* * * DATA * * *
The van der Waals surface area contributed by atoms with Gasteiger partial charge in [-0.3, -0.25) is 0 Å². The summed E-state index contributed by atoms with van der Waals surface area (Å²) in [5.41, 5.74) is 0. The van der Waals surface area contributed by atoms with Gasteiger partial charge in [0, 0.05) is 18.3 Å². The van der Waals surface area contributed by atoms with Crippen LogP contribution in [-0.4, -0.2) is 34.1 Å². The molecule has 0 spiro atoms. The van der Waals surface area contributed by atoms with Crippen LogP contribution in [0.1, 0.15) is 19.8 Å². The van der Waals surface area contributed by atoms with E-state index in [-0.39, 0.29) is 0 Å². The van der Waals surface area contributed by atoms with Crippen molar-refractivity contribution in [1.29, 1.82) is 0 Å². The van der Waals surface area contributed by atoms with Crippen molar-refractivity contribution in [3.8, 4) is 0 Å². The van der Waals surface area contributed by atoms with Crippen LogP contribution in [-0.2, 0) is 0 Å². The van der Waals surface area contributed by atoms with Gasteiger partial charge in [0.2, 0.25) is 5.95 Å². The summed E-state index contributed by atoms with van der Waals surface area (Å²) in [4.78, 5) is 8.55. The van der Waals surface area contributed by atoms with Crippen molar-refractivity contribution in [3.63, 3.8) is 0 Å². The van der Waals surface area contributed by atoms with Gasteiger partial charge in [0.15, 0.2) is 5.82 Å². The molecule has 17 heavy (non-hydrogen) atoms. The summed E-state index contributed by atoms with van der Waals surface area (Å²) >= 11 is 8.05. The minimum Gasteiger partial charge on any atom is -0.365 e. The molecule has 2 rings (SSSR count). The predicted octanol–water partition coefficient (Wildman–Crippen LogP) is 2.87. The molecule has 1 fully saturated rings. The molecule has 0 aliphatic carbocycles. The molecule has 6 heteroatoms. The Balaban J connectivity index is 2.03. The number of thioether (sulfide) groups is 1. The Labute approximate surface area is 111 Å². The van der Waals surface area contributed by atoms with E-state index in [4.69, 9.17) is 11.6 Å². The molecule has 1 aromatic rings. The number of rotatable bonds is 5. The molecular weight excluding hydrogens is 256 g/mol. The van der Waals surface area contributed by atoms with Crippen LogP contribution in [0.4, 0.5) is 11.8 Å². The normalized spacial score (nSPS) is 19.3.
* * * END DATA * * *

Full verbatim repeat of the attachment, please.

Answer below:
The van der Waals surface area contributed by atoms with Gasteiger partial charge in [-0.3, -0.25) is 0 Å². The summed E-state index contributed by atoms with van der Waals surface area (Å²) in [5.41, 5.74) is 0. The van der Waals surface area contributed by atoms with Gasteiger partial charge in [0, 0.05) is 18.3 Å². The van der Waals surface area contributed by atoms with Crippen LogP contribution in [-0.4, -0.2) is 34.1 Å². The molecule has 0 spiro atoms. The van der Waals surface area contributed by atoms with Crippen LogP contribution in [0.1, 0.15) is 19.8 Å². The van der Waals surface area contributed by atoms with E-state index in [-0.39, 0.29) is 0 Å². The van der Waals surface area contributed by atoms with Crippen molar-refractivity contribution in [1.29, 1.82) is 0 Å². The van der Waals surface area contributed by atoms with Crippen molar-refractivity contribution in [3.8, 4) is 0 Å². The van der Waals surface area contributed by atoms with Crippen LogP contribution in [-0.2, 0) is 0 Å². The van der Waals surface area contributed by atoms with Gasteiger partial charge in [0.2, 0.25) is 5.95 Å². The summed E-state index contributed by atoms with van der Waals surface area (Å²) in [4.78, 5) is 8.55. The van der Waals surface area contributed by atoms with Crippen molar-refractivity contribution in [3.63, 3.8) is 0 Å². The van der Waals surface area contributed by atoms with Gasteiger partial charge in [0.15, 0.2) is 5.82 Å². The molecule has 17 heavy (non-hydrogen) atoms. The summed E-state index contributed by atoms with van der Waals surface area (Å²) >= 11 is 8.05. The minimum Gasteiger partial charge on any atom is -0.365 e. The molecule has 2 rings (SSSR count). The predicted octanol–water partition coefficient (Wildman–Crippen LogP) is 2.87. The molecule has 1 fully saturated rings. The molecule has 0 aliphatic carbocycles. The molecule has 6 heteroatoms. The Balaban J connectivity index is 2.03. The number of thioether (sulfide) groups is 1. The Labute approximate surface area is 111 Å². The van der Waals surface area contributed by atoms with E-state index in [4.69, 9.17) is 11.6 Å². The molecule has 1 aromatic rings. The number of rotatable bonds is 5. The molecular weight excluding hydrogens is 256 g/mol. The van der Waals surface area contributed by atoms with Crippen LogP contribution in [0.4, 0.5) is 11.8 Å². The normalized spacial score (nSPS) is 19.3.